Many large institutional investors in property have seen a downturn since the pandemic in their commercial property portfolios and some have refocused their sights on investment in the private rented sector (PRS).
In the last month some of these plans seem to have accelerated significantly, but is this the boost that the PRS needs to help balance the current issues being faced with supply and demand of this much-needed housing or could large investors dominate the sector for the wrong reasons.
John Lewis is one such organisation, after they announced last year that they would look to enter the PRS, they have now identified their first locations. These are existing John Lewis and Waitrose shops and warehouses which will be converted to residential accommodation and the sites form part of their plans to provide 10,000 homes in the next decade and signal a significant diversification from retail.
According to the company, the accommodation ‘would offer the trust, quality and service that people expect from John Lewis’ and employees will potentially benefit from discounted rates if they rent the properties.
The high street retailer Boots is another household name that has also announced plans to venture into PRS with a proposed housing development on its land at their headquarters in Nottinghamshire. The plan is for over 500 houses and over 100 apartments to be built and let, if planning permission is granted.
Lloyds Banking Group, through its management company Citra Living, is also buying into the PRS with a recent purchase of over 100 properties at a development in Ashford, Kent which follows a previous investment in a similar type of development in Peterborough last year. They are looking to expand to further locations and will include one-bed apartments through to family-sized homes and the sites all form part of the bank’s target for 50,000 homes by 2030.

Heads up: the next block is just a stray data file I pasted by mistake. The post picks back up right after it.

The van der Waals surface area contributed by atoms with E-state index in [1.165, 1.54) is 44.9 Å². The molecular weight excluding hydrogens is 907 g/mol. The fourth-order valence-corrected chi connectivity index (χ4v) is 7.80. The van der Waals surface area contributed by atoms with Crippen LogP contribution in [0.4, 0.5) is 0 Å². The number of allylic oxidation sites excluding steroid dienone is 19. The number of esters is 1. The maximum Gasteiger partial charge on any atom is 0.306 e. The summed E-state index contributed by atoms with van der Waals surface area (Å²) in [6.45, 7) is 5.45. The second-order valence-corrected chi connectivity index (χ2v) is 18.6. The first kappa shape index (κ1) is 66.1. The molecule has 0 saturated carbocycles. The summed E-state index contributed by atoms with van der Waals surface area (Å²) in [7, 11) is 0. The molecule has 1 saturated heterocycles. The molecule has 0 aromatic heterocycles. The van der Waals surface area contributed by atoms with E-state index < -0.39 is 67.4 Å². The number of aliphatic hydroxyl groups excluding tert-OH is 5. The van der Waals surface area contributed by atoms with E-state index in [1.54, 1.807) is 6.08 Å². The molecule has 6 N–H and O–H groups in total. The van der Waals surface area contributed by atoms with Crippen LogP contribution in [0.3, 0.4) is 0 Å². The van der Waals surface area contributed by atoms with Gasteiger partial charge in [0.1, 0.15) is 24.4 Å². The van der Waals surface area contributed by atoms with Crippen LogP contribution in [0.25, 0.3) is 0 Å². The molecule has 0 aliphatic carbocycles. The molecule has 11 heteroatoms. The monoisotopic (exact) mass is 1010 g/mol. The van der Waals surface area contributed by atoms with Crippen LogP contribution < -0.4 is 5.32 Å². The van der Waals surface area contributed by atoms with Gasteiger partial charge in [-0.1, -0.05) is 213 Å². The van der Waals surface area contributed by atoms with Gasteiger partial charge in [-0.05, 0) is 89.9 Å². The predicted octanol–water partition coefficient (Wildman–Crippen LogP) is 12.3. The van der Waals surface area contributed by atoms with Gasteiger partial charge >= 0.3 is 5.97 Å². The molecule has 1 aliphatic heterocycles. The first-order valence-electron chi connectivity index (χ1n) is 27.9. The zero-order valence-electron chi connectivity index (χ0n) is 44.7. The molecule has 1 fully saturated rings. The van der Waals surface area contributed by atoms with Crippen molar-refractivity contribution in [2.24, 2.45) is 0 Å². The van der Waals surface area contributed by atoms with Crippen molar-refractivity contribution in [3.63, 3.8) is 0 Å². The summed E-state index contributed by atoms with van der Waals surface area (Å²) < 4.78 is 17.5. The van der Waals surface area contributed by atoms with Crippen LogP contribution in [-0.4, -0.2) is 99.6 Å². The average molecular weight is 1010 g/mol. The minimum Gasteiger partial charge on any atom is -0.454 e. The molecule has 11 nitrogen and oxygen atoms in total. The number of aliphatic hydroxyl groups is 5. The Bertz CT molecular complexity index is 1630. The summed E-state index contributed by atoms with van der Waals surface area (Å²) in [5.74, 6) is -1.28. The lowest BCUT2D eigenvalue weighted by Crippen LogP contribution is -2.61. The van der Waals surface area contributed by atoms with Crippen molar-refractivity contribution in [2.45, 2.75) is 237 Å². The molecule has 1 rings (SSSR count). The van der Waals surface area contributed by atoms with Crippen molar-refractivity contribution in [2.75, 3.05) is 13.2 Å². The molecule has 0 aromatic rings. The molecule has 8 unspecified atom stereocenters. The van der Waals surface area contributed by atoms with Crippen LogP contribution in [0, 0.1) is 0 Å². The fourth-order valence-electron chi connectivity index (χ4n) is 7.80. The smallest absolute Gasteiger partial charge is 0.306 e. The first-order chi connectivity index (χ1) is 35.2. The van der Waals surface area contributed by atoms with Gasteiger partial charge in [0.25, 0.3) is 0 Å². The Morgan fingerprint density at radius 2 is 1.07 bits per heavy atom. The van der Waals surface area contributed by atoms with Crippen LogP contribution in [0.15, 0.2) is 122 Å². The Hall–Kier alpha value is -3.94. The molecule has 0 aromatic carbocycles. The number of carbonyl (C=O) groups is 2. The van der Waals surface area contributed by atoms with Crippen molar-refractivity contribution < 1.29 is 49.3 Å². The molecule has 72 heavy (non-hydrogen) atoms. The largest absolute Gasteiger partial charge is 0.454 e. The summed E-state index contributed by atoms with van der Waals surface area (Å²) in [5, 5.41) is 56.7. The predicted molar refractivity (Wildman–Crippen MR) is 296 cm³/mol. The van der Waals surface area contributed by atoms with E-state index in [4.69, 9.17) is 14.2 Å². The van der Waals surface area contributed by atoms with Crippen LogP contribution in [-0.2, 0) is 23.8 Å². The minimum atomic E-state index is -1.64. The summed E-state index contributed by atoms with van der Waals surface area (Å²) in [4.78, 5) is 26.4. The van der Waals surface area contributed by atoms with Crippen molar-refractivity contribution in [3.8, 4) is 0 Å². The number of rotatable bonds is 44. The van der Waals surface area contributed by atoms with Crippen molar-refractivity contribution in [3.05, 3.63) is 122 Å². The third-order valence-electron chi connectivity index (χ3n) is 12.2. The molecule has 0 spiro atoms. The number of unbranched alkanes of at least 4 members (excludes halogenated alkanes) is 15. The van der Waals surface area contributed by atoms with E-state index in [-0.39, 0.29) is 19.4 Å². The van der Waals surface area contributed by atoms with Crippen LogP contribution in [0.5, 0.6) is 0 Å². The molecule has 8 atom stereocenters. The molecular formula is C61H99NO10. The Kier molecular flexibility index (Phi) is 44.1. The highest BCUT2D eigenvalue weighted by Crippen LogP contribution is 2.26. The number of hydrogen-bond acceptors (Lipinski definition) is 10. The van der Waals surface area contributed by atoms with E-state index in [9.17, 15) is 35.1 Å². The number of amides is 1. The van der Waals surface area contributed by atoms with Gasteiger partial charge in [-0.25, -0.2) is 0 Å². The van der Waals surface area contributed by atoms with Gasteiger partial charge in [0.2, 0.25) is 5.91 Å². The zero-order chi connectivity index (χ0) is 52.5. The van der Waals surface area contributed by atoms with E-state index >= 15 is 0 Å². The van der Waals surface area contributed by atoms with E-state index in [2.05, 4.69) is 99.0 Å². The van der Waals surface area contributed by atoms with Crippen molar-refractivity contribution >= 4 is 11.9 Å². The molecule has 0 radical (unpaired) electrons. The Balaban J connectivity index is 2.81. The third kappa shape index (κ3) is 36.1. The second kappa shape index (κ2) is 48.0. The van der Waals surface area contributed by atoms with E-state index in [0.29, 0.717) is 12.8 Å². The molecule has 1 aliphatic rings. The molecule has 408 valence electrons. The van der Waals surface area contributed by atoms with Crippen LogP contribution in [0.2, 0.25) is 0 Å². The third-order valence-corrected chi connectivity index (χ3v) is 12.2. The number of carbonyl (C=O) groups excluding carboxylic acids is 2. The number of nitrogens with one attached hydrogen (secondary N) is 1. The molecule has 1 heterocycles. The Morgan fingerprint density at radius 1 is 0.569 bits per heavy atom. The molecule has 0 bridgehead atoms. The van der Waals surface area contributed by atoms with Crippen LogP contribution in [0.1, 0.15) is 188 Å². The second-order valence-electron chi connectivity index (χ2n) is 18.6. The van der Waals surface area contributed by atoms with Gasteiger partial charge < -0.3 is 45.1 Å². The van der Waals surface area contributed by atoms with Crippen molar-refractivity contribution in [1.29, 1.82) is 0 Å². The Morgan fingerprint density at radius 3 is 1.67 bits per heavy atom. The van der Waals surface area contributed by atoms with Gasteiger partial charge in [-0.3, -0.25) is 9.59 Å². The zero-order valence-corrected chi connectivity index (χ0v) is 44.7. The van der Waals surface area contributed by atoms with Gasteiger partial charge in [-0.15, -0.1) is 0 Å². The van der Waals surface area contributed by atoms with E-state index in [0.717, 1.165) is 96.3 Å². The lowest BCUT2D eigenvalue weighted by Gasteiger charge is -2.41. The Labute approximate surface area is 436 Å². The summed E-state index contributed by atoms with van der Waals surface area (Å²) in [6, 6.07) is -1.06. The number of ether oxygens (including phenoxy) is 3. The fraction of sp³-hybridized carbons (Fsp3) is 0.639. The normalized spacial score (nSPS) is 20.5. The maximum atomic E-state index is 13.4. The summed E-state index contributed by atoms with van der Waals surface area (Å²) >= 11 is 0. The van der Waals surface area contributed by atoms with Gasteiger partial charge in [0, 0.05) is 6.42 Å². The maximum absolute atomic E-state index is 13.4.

This is an incredible target for one organisation and some industry commentators believe it to be overly ambitious, but if achieved it would make Lloyds one of the country’s largest private rented sector landlords.
Without doubt private rented sector property is needed, as we at Pennington know too well from the high demand we have from prospective tenants. I always welcome investment into our sector, but I do hope that having such large corporate investors as landlords will help the PRS over the long, long term. The pandemic has brought this into the forefront with the shift from investment in commercial property to PRS, so the next couple of years will be telling how it starts to play out.
If you need any advice on this or would like to discuss any other matters on the local property market, please do not hesitate to contact me.